Third, and most important, is the demilitarization of the economy, a prospect that seems to be far-fetched at the moment, with no concrete steps taking place since the crisis began. The consequences of the sluggish rate of reform have been all too real. Since the government announced the sale of 32 state-owned companies, the first in the fire sale privatization program, not one significant sale has been concluded, with the Gulf demanding a demilitarization of the economy before buying into state-owned assets. The slow pace of the privatization program is a result of the lack of reforms.
The regime, however, seems to be playing a high-stakes game of chicken, hoping that the “too big to fail” logic would prevail in the event of a crisis and that the international community would intervene to stave off a complete collapse. This logic was clearly reflected in the regime budget for next year, which assumes that the main source of public revenues will come from loans, at an estimated share of 49.2% of the budget. In comparison, taxes constitute 35.2% of the state budget. This logic presumes the continued availability of external sources of financing, despite the regime’s current difficulties in soliciting international capital inflows. It comes at a time when Egypt has been ranked the country with the third highest risk of default after Ghana and Ukraine, according to Bloomberg. Continued access to international capital inflows is wishful thinking under these conditions.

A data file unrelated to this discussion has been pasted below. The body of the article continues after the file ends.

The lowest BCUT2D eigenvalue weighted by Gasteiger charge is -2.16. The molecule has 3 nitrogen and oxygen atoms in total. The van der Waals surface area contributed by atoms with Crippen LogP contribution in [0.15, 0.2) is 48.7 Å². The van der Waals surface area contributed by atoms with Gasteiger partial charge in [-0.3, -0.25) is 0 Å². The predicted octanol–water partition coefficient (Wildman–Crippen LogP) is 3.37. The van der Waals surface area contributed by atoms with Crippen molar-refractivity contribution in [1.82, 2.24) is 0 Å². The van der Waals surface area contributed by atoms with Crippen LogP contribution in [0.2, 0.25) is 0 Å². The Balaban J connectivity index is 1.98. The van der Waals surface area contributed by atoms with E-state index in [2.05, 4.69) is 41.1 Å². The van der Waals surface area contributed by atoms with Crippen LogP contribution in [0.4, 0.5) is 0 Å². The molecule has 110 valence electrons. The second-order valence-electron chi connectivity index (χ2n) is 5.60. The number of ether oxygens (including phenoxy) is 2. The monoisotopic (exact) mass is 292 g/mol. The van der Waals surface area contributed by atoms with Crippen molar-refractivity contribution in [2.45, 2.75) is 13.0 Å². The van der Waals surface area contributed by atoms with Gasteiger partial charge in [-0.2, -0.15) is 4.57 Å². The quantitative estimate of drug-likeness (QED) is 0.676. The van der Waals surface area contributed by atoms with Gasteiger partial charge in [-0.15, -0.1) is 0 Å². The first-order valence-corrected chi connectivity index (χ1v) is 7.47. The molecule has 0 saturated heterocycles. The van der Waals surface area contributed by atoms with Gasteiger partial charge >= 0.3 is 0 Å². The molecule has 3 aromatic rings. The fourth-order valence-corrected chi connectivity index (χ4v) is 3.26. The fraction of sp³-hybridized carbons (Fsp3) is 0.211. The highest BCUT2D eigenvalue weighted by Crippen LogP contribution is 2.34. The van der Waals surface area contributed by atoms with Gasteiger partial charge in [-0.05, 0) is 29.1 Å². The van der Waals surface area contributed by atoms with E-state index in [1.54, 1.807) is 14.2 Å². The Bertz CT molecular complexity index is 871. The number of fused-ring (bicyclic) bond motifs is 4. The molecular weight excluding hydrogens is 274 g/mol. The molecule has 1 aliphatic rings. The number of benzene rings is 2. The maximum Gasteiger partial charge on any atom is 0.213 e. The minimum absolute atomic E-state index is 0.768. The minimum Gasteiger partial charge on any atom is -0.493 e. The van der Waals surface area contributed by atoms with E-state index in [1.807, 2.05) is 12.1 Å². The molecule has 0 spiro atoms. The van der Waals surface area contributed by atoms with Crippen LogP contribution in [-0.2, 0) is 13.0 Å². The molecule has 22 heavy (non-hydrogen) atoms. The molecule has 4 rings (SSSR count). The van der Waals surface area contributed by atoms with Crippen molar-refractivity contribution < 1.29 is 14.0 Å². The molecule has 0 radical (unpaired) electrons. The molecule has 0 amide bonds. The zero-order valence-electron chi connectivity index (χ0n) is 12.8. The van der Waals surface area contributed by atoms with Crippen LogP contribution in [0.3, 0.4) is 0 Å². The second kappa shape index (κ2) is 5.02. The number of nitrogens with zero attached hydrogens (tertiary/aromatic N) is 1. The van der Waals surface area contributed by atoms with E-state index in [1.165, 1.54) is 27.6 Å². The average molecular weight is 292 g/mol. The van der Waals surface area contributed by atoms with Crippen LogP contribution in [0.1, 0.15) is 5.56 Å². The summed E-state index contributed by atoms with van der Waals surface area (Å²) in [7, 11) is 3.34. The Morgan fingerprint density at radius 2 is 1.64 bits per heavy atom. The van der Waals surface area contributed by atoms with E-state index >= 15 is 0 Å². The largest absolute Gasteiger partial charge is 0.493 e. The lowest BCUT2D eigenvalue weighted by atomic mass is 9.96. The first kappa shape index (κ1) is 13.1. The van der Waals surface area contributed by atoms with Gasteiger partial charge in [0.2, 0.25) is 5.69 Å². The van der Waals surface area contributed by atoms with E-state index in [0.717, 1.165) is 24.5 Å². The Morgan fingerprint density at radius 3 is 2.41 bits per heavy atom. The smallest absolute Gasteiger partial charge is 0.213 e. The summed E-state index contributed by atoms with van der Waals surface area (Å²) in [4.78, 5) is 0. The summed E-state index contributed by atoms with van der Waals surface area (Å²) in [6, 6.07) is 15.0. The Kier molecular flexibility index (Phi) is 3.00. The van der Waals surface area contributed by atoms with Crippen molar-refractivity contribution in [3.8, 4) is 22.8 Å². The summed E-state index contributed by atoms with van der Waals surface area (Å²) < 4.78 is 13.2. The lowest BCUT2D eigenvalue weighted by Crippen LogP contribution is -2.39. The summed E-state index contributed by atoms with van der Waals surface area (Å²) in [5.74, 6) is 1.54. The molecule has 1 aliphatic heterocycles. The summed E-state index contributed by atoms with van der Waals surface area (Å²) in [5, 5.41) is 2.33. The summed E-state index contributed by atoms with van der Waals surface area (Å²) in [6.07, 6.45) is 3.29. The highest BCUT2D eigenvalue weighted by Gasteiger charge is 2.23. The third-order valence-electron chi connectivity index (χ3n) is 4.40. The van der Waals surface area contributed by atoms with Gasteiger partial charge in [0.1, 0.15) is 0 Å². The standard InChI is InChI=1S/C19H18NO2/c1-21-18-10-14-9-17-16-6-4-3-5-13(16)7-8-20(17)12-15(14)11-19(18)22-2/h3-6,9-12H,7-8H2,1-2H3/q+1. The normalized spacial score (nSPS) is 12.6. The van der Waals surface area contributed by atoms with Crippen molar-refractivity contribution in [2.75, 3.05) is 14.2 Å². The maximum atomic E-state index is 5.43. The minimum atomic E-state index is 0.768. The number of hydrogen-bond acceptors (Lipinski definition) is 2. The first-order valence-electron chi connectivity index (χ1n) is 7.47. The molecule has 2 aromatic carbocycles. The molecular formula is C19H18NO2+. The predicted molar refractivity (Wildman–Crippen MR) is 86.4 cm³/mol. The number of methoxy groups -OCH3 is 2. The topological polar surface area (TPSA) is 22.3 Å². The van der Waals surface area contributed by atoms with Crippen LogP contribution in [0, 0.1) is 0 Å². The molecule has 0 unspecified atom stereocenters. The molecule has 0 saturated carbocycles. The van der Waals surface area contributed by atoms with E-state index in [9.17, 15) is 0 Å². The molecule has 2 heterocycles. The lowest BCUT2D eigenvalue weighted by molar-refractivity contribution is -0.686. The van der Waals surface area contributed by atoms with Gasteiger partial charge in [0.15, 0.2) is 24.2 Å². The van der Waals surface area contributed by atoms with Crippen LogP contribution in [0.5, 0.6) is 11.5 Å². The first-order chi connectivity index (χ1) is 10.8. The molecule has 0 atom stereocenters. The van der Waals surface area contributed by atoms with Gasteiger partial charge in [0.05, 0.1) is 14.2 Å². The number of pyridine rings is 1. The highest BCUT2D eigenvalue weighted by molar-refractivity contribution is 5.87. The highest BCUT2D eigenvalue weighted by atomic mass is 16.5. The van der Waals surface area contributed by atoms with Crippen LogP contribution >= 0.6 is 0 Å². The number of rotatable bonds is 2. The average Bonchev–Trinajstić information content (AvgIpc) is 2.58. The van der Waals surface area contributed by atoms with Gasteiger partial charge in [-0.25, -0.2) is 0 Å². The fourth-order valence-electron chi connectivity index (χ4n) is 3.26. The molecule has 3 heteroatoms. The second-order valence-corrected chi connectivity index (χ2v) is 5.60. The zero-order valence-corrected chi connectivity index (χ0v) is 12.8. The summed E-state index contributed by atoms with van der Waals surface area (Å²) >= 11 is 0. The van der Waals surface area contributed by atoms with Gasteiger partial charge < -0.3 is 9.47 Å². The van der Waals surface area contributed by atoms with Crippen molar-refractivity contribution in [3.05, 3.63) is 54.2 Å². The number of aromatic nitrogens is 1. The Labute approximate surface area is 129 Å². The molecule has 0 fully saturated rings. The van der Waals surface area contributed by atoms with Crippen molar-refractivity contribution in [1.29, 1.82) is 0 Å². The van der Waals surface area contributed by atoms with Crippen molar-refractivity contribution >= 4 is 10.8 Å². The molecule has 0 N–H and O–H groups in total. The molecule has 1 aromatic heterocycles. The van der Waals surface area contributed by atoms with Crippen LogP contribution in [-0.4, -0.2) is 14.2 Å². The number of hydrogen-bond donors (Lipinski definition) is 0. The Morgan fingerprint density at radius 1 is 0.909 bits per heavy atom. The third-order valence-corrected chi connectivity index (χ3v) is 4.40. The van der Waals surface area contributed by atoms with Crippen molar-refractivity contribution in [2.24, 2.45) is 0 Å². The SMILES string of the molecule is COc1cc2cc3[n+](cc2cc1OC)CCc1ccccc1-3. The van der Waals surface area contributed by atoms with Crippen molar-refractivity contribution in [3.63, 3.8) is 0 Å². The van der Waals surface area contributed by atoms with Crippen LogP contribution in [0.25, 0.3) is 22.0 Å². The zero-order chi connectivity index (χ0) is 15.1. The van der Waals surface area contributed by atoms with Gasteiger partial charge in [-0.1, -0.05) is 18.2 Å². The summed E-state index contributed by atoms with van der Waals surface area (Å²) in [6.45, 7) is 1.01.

For this reason, the regime is not only facing a sovereign debt crisis, but a banking crisis as well. The exposure is stemming from obligations in foreign currencies, placing the regime in a uniquely vulnerable position. Indeed, if the major banks are unable to meet their obligations, the state will not be able to step in to shore up the banks. Simply put, the regime does not have enough hard currency reserves in its coffers to do that, and its access to quick liquidity is limited. This could potentially be catastrophic for Egyptian banks, leading to possible collapse of the sector or to its being cut off from international financial markets—which for a peripheral economy like Egypt would be catastrophic and would require immediate international intervention.
Indeed, as long as the sovereign debt crisis remains unresolved, this scenario continues to become more likely, threatening catastrophic consequences for the Egyptian economy and the mass of the citizenry. Barring the very unlikely setup of a currency swap line with the US Federal Reserve, there is no other avenue other than another rescue package from the International Monetary Fund, with a much larger value, and even more stringent conditions that the regime will most likely attempt to circumvent.
[Arab Digest first published this article and is a partner of Fair Observer.]
[Anton Schauble edited this piece.]
The views expressed in this article are the author’s own and do not necessarily reflect Fair Observer’s editorial policy.